The tympanic membrane is better known as your eardrum. More specifically, it’s the ultra-thin tissue that is delicately stretched over your eardrum. It gently vibrates to send signals to your brain for interpretation. 

This is a very sensitive part of your ear and should be protected at all costs. Many hearing problems can arise if your tympanic membrane is perforated or ruptured. 

Our experienced team has many years of experience dealing with TMP here in the Scottsdale area. In most cases, the issues can be prevented, and we want everyone to know how they can take better care of their eardrums. 

Symptoms of a Ruptured Eardrum

  • Sudden sharp ear pain, either ongoing or recurring
  • Drainage from the ear that may resemble pus or blood
  • Buzzing or other noises that only you can hear (tinnitus)
  • Ear infections
  • Dizziness/vertigo

Causes of TMP 

Physical Damage — This is easily the most common problem we see, and, almost all the time, it’s preventable. Damage to your tympanic membrane can happen if you use cotton swabs. Even if you manage to avoid damaging your eardrum, you will most likely push more earwax into your ear. This causes its own set of problems as well. Please never use cotton swabs for your ears. 

Ear Infection — The build-up of pressure during an infection can press against the membrane, which will cause it to perforate or rupture. We always recommend getting treatment for your infections, as they will only worsen over time. 

Loud Sounds — Although rare, if you’re close enough to gunfire or fireworks, these one-time events can cause severe damage to your eardrum. Always wear hearing protection when in the presence of loud activities. 

The First Step To Relief is to Schedule a Consultation With One of Our Tympanic Specialists Right Here.

Types of Tympanic Membrane Perforation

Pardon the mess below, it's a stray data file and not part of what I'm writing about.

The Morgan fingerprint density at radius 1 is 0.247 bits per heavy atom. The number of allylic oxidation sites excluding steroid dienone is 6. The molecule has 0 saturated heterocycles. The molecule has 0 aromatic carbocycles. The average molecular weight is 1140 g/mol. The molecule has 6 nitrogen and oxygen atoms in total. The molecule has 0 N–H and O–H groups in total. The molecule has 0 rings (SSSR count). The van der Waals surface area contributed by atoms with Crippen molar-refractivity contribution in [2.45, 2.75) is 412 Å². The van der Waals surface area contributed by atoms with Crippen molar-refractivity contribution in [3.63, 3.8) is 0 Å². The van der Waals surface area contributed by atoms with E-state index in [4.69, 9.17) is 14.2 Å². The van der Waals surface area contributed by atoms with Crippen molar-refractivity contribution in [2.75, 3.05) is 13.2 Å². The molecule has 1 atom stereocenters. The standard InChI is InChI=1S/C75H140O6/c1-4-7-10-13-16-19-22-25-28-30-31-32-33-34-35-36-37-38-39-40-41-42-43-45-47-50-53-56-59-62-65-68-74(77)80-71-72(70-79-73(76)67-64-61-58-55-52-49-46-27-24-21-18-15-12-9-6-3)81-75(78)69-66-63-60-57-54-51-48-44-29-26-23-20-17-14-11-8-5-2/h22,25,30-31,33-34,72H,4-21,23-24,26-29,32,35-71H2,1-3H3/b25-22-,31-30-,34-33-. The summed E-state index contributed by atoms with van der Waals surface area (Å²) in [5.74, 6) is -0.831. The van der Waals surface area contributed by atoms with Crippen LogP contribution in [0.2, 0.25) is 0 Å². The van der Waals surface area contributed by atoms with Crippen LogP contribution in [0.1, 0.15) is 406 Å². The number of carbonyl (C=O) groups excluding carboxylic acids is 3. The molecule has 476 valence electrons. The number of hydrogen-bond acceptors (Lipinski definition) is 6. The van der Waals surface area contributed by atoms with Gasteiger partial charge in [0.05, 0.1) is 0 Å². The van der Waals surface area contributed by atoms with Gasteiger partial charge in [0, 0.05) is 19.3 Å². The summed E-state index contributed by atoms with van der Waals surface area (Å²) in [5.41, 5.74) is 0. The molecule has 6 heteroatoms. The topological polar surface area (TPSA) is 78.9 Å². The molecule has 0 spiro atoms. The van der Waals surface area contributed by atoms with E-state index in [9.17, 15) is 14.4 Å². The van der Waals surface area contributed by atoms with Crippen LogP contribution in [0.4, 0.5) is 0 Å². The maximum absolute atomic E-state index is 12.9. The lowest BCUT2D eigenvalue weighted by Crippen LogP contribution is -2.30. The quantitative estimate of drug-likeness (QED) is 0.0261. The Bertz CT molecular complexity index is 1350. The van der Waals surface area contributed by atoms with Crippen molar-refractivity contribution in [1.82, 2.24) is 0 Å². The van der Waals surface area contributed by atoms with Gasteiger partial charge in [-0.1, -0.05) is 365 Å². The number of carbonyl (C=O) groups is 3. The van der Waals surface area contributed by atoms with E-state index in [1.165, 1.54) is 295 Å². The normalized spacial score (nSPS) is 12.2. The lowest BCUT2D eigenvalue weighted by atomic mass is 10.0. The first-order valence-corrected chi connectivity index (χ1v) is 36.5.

TMP presents in three different ways:

Attic Eardrum Perforation

This occurs in the superior section of your eardrum and can lead to cholesteatoma or be associated with a deep retraction pocket. It can change the location of your eardrum or membrane and cause pain and a lot of difficulty hearing. 

Central Eardrum Perforation

This type can happen anywhere on the membrane itself and can be any size. Ruptures can be as small as a pinhole or engulf the entire tympanic membrane. Some cases will heal on their own, but we always recommend a consultation just to be certain. 

Eardrum Margin Perforation

This happens when there is a perforation where the eardrum and ear canal meet. If this happens, skin can start to grow through and can cause a cyst within your ear. As this cyst grows, it can have a negative impact on the bones within your ear and even start to affect your facial muscles. 

How To Treat Tympanic Membrane Perforations

Correcting TMP is a case-by-case situation that can include anything from surgery to allowing it to heal on its own. Even if the diagnosis is to let it heal, we still may prescribe some antibiotics to prevent infection within the middle ear.  

If surgery is required, it may only be minor. Small perforations can be patched using synthetics. This procedure is done on-site. For more severe cases, we will prescribe a tympanoplasty. This is when a patch of your own skin is grafted to the eardrum to seal up the hole.  

Scottsdale ENT Is Your First Line of Defence

The first thing we do is schedule a consultation. At this meeting, we will get all the information we need to develop a diagnosis. First, we inquire about your current state and what level of pain, if any, you are experiencing. 

Next, we perform a physical examination to see if any issues are glaring. By using an otoscope, we can see deep into the ear canal and pinpoint the problem. 

From there, we may require more tests, such as tympanometry. This is a test that measures the response time of your eardrum based on differing vibration levels. 

No matter your issue, we won’t stop until we have found a solution for your hearing problem. To get relief or to help a loved one who may be suffering, please contact us at any time. 

We are always standing by to lend a hand or even just to answer your questions. Prevention is our number one tool to fight hearing loss, so the more you know, the better chance you have at enjoying healthy hearing for many years.    

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Dr. Debra L. Hamila, Au.D., CCC/A

Debra Hamila received her master’s degree in audiology from Cleveland State University and her Au.D. from Arizona School of Health Sciences and has been a practicing audiologist for more than 33 years. She has worked in a variety of ENT offices, hospital, and clinical settings.